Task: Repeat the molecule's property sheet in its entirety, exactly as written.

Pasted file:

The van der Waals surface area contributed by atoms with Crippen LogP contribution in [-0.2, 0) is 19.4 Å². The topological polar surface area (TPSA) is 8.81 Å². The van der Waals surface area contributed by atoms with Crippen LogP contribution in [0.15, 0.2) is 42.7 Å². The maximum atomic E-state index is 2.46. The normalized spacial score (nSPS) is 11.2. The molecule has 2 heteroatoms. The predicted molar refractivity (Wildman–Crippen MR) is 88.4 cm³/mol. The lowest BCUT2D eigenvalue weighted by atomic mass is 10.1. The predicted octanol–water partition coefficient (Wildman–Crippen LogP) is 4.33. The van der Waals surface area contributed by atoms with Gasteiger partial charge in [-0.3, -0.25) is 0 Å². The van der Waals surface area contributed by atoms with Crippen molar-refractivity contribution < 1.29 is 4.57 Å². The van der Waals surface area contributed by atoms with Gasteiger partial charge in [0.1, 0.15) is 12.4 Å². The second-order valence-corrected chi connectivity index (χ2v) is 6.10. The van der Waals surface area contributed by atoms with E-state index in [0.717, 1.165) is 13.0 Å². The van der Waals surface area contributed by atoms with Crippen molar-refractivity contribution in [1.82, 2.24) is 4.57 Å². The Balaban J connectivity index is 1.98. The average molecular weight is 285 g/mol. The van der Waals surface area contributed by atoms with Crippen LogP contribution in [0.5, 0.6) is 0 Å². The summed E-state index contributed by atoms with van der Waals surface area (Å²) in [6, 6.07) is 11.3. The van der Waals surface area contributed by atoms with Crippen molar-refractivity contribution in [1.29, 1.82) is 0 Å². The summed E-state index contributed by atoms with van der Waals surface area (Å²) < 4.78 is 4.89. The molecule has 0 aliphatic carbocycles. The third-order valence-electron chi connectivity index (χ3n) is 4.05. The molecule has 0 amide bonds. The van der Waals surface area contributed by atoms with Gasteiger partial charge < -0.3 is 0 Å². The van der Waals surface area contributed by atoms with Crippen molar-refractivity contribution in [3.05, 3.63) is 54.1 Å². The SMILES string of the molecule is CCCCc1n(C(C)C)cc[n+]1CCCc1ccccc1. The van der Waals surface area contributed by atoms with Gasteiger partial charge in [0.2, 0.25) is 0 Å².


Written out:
The van der Waals surface area contributed by atoms with Crippen LogP contribution in [-0.2, 0) is 19.4 Å². The topological polar surface area (TPSA) is 8.81 Å². The van der Waals surface area contributed by atoms with Crippen LogP contribution in [0.15, 0.2) is 42.7 Å². The maximum atomic E-state index is 2.46. The normalized spacial score (nSPS) is 11.2. The molecule has 2 heteroatoms. The predicted molar refractivity (Wildman–Crippen MR) is 88.4 cm³/mol. The lowest BCUT2D eigenvalue weighted by atomic mass is 10.1. The predicted octanol–water partition coefficient (Wildman–Crippen LogP) is 4.33. The van der Waals surface area contributed by atoms with Gasteiger partial charge in [-0.3, -0.25) is 0 Å². The van der Waals surface area contributed by atoms with Crippen molar-refractivity contribution < 1.29 is 4.57 Å². The van der Waals surface area contributed by atoms with Gasteiger partial charge in [0.1, 0.15) is 12.4 Å². The second-order valence-corrected chi connectivity index (χ2v) is 6.10. The van der Waals surface area contributed by atoms with E-state index in [0.717, 1.165) is 13.0 Å². The van der Waals surface area contributed by atoms with Crippen molar-refractivity contribution in [1.82, 2.24) is 4.57 Å². The Balaban J connectivity index is 1.98. The average molecular weight is 285 g/mol. The van der Waals surface area contributed by atoms with Crippen LogP contribution in [0.5, 0.6) is 0 Å². The summed E-state index contributed by atoms with van der Waals surface area (Å²) in [6, 6.07) is 11.3. The van der Waals surface area contributed by atoms with Crippen molar-refractivity contribution in [1.29, 1.82) is 0 Å². The summed E-state index contributed by atoms with van der Waals surface area (Å²) < 4.78 is 4.89. The molecule has 0 aliphatic carbocycles. The third-order valence-electron chi connectivity index (χ3n) is 4.05. The molecule has 0 amide bonds. The van der Waals surface area contributed by atoms with Gasteiger partial charge < -0.3 is 0 Å². The van der Waals surface area contributed by atoms with Crippen molar-refractivity contribution in [3.05, 3.63) is 54.1 Å². The SMILES string of the molecule is CCCCc1n(C(C)C)cc[n+]1CCCc1ccccc1. The van der Waals surface area contributed by atoms with Gasteiger partial charge in [0.2, 0.25) is 0 Å².